Soon after it became public in early May, news reports warned that the Justice Department might sue to break up Google. At the time, it seemed like common sense to speculate the government would argue that Google is “walling” users off from competitors. Other groups suggested Google’s historic domination of online search might be considered an unfair monopoly.
Later, the Justice Department’s antitrust chief, Makan Delrahim, explained his position. Speaking at the Yankee Management Association, he said, “My view is that we are concerned primarily that Google uses its dominant position to discourage other companies from competing with it, especially in comparison shopping.” He said the department was examining whether Google was “attempting to undermine” an online shopping service it had joined with other companies.
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The Justice Department had been investigating possible anti-competitive actions by Google’s AdSense program, which allows others to sell text ads alongside Google’s search results. Google disclosed in 2015 that it had agreed with some advertisers not to compete with their text ads, as long as they teamed up with Google. That claim has already been the subject of a Supreme Court ruling.
The Justice Department’s backing of Delrahim led Google to move some of the investigation, officially known as an investigation inadmissibility for antitrust purposes, back to the Federal Trade Commission.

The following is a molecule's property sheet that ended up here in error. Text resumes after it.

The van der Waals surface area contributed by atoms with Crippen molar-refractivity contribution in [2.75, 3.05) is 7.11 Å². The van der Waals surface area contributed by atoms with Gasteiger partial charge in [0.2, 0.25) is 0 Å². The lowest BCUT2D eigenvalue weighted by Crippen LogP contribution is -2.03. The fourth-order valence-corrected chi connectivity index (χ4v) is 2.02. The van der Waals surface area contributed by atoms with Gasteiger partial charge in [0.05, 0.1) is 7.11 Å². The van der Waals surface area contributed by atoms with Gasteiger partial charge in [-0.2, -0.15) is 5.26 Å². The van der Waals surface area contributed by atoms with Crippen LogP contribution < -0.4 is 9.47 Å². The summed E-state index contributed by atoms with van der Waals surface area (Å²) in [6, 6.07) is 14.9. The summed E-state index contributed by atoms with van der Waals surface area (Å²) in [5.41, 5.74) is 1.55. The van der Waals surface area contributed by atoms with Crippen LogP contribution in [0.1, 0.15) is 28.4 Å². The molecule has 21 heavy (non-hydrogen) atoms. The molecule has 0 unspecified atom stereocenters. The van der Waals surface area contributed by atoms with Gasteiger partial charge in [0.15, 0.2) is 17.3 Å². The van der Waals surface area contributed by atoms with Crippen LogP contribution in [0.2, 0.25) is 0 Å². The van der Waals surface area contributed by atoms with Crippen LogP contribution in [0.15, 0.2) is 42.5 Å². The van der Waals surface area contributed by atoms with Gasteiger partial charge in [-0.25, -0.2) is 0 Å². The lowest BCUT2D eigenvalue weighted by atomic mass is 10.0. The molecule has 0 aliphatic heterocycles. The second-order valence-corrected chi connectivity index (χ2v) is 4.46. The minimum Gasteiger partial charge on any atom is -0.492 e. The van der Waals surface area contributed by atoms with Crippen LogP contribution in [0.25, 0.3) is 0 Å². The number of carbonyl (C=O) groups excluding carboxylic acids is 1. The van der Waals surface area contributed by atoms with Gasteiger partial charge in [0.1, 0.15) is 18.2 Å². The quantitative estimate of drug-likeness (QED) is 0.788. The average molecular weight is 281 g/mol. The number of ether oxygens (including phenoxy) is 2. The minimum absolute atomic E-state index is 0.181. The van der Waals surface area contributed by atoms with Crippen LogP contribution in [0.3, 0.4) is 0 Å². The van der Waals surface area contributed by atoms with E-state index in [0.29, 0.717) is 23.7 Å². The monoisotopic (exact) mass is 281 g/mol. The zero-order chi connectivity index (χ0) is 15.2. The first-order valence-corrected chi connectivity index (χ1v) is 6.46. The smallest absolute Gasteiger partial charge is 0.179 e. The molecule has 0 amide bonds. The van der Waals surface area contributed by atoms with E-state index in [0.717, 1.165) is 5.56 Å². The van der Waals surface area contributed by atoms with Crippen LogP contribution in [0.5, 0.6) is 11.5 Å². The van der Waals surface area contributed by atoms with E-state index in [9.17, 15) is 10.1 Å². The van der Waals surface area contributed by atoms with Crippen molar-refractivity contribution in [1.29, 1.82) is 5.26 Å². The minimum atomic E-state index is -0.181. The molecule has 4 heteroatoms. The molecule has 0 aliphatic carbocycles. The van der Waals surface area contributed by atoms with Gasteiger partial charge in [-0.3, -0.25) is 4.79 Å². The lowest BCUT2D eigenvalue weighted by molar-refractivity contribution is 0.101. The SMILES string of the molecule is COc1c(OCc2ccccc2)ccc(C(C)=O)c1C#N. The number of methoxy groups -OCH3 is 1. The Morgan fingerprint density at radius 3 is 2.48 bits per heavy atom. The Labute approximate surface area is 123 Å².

Search dominates the internet. In September, Google processes 75 percent of searches worldwide.
In 2015, a bipartisan Senate investigation released a 150-page report concluding that Google and its competitors “are engaged in a prolonged and increasingly bitter turf war for control of the search engine market.” Among other findings, the investigation found that Google “had nearly insurmountable barriers to entry in the search market for internet-based search providers.”
The next year, the Senate’s report also found that Google sometimes treated its competitors unfairly. It said Google promotes its own products and specialised search services — such as shopping — over competitors. The report drew on complaints from online advertisers, search engine users and industry groups. The FTC said in August it was investigating “potential anticompetitive conduct by Google.”
So does the Justice Department’s antitrust lawsuit against Google have a chance of success? The debate isn’t over. But given its scale and complexity, antitrust proponents think it’s an unlikely short-term hit for Google.